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EPA allows farmers to continue using Bayer's controversial weedkiller

EPA will require new buffer zones and limit the hours that farmers may apply a Bayer herbicide in an attempt…

 EPA will require new buffer zones and limit the hours that farmers may use a Bayer herbicide to prevent it from operating.

EPA will require new buffer zones and limit the hours that farmers may apply a Bayer herbicide in an attempt to prevent it from drifting.


Photo:

Nati Harnik / Associated Press

The Swedish Environmental Protection Agency continues to allow farmers to spray crops with a controversial weedkiller, while tightening restrictions, the agency said.

EPA extended its approval of XtendiMax for two years, a version of herbicide dicamba made by

Bayer


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AG, as some farmers and researchers have blamed for harming millions of hectares of crops over the past two years.

The decision is a profit for Bayer, which also markets soybeans and cotton seeds genetically engineered to survive the chemical. Bayer has acquired American seeds and pesticides giant Monsanto this year, which in 2018 sold about 50 million hectares of dicambatolerant soybeans and cottonseed to farmers while training them how to spray herbicides and avoid damaging other crops.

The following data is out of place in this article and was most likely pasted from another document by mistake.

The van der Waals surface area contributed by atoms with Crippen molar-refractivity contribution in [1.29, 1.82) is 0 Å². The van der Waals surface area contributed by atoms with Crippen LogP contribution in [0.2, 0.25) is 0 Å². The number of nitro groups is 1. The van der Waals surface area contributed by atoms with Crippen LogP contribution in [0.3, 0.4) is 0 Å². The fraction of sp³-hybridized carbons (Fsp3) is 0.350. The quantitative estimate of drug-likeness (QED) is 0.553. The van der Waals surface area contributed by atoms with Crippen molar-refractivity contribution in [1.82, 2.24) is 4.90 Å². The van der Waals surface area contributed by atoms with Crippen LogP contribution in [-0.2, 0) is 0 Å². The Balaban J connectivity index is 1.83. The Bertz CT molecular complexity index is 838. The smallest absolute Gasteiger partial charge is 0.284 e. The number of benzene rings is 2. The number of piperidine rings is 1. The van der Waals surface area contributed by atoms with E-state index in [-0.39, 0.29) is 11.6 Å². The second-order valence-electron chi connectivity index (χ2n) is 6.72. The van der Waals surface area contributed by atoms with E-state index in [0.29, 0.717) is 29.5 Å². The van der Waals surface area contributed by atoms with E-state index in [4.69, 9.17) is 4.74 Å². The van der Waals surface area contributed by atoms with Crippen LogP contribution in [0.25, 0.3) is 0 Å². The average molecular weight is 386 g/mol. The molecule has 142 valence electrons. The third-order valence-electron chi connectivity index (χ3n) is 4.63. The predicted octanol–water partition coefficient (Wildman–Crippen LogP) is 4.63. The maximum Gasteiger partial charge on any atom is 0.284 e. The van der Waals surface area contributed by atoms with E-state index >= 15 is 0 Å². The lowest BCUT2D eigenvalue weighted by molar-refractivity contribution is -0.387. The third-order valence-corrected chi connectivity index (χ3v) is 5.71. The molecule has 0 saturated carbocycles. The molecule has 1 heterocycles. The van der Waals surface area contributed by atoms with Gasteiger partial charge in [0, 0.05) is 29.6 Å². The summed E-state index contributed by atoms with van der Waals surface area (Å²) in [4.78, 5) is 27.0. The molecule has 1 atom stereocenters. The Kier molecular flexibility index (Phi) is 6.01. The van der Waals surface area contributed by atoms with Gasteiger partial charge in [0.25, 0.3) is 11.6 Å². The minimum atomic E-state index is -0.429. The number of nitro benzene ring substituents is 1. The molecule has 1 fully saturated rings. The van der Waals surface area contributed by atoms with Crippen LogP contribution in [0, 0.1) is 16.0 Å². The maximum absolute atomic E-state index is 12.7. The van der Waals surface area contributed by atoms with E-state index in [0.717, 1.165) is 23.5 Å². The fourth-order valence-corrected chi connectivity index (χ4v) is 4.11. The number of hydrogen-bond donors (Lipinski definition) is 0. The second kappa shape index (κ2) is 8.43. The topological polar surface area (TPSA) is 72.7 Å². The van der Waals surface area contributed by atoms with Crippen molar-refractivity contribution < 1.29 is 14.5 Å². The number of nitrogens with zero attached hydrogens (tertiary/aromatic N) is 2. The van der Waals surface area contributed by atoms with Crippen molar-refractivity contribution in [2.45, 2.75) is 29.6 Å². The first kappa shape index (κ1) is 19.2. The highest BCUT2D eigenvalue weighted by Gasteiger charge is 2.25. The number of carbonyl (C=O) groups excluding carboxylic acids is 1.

“EPA understands that dicamba is a valuable pest control tool for US farmers,” says EPA administrator Andrew Wheeler.

For Bayer, EPA’s approval retains an estimated $ 159 million in profit from dicamba in 2019, according to Bernstein analyst. EPA will require new buffer zones and limit the hours the farmers are allowed to apply the spray to prevent it from running.

Monsanto began marketing XtendiMax after the first EPA approval at the end of 2016. The company put it as a way To stop weed resistant to glyphosate, the herbicide Monsanto marks Roundup. Dicamba, the most important ingredient in XtendiMax, has historically been inclined to drive.

Monsanto said that the new version of dicamba was much less inclined to operate. But some farmers and weed scientists blamed on dicamba for hundreds of injured fields. Monsanto officials brought most injured fields to farmers who sprinkled on windy days and other mistakes.

Researchers at the University of Missouri in July estimated 1.1 million hectares of soybeans affected this year, including 500,000 hectares in Illinois, the highest soybean producing state.

Write to Jacob Bunge at [email protected]

Shown in November 1, 2018, issue as “EPA allows the use of Bayer Herbicide.”

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